spinner image azhar pasha of meridian mississippi is a fan of the show the sopranos
Azhar Pasha (left) at the location of the show’s final scene.
Courtesy Azhar Pasha; Tom Briglia/FilmMagic/Getty Images

Fan of: The Sopranos

Azhar Pasha, 52

Meridian, Mississippi


Growing up in Pakistan, I learned about America through TV and films. Mafia stories like The Godfather hooked me. I was fascinated by characters who could be both evil and sympathetic.

When I moved to America, at 24, discovering The Sopranos continued my education in American culture. But it also reminded me of home. Pakistan is afflicted with corruption: nepotism, backdoor deals, strategic favors. Seeing this same type of corruption play out in U.S. society felt strangely comforting. No matter where you are, greed and the battle for power appear.

I also love the show because it’s at odds with who I am. I’m an intensely polite person. Tony Soprano is the opposite. He is tough and brazen, and he tells it like it is. When a patient who is abusing drugs demands a painkiller prescription from me, I tap into my inner Tony to stand my ground.

spinner image phae wolber of spokane washington with a cut out of singer cher
Phae Wolber with a cutout of Cher.
Courtesy Fae Wolber

Fan of: Cher

Phae Wolber, 55

Spokane, Washington


My earliest memories are of Cher. My room was cluttered with Cher dolls. The biggest punishment my parents could give me was to ban me from watching Sonny & Cher.

When I was a young woman, there were no other women in the media or in my own life owning their sexuality so unapologetically. And any of her supposed imperfections made me love her even more. Cher showed me that you can wear braces and still have people swoon. She’s like the big sister I never had — even though we’ve never met.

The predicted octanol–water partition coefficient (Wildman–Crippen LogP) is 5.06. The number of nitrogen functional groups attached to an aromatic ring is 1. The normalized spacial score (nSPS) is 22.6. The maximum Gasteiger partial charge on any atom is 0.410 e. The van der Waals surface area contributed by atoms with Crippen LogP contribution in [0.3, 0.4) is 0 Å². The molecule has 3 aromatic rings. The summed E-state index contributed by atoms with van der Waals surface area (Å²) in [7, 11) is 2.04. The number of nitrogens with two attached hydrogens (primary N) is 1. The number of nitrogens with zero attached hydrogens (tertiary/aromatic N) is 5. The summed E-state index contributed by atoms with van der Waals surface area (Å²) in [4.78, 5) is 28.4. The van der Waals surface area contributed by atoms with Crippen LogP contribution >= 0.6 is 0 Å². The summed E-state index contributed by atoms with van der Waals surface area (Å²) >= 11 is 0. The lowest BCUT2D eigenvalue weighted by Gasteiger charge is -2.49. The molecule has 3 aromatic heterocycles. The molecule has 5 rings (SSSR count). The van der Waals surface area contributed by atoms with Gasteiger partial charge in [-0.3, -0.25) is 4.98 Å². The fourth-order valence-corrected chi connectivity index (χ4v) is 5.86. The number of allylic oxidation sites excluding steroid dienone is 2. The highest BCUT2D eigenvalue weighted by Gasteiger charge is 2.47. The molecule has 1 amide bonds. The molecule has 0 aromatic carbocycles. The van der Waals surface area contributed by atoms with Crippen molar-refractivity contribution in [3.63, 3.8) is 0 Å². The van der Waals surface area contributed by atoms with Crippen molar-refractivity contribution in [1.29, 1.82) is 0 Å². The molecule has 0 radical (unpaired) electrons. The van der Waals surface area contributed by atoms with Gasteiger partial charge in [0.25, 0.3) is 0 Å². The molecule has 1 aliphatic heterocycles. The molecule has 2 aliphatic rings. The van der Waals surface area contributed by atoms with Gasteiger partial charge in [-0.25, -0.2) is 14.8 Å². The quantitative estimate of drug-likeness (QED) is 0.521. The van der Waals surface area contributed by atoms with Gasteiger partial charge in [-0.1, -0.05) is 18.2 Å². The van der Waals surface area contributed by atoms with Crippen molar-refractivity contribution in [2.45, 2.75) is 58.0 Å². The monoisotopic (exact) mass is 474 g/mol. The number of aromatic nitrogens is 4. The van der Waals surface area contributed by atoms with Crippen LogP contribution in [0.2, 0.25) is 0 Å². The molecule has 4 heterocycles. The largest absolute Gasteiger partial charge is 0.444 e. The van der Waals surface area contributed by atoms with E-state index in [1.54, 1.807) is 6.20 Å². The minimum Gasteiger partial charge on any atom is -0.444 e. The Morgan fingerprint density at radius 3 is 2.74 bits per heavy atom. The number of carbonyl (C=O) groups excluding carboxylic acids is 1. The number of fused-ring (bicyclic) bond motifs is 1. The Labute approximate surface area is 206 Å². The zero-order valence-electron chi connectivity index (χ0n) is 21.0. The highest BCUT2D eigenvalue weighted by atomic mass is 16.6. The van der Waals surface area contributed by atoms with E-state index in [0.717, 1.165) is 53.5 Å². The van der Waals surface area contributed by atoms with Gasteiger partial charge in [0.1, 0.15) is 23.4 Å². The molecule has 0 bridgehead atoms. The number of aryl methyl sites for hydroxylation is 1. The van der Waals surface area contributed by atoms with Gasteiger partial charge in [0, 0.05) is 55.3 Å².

Standing behind the bar, I imagine I’m Cher. She aims to entertain, but she doesn’t take crap, and neither do I. And anyone who bad-mouths Cher gets kicked out of my bar.

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spinner image left the duke and duchess of cambridge after their marriage right royal family fan helen yuu gates
Sean Gallup/Getty Images; Courtesy Helen Yu Gates

Fan of: The British royal family

Helen Yuu Gates, 62


Nonprofit consultant

I’ve been a “royals watcher” since the marriage of Diana and Charles in 1981. It was the fairy-tale romance of the time, and I was simply swept up in it. Of course, it ended sadly. I watched Diana’s funeral and was devastated. But I have seen her sons grow, marry and have families of their own.

On a torrentially rainy day this past November, I waited for more than three hours to catch a glimpse of Prince William and Princess Kate at City Hall Plaza in Boston. Despite the weather and having to stand for hours, it was a thrill — my first time seeing the royals in person in all these years.

They’re just magnetic. They have that royal posture and bearing. Even on a cold and rainy day, they were ramrod straight, not one hair out of place, clothes unwrinkled. William spoke about environmental advocacy, an issue I care about deeply.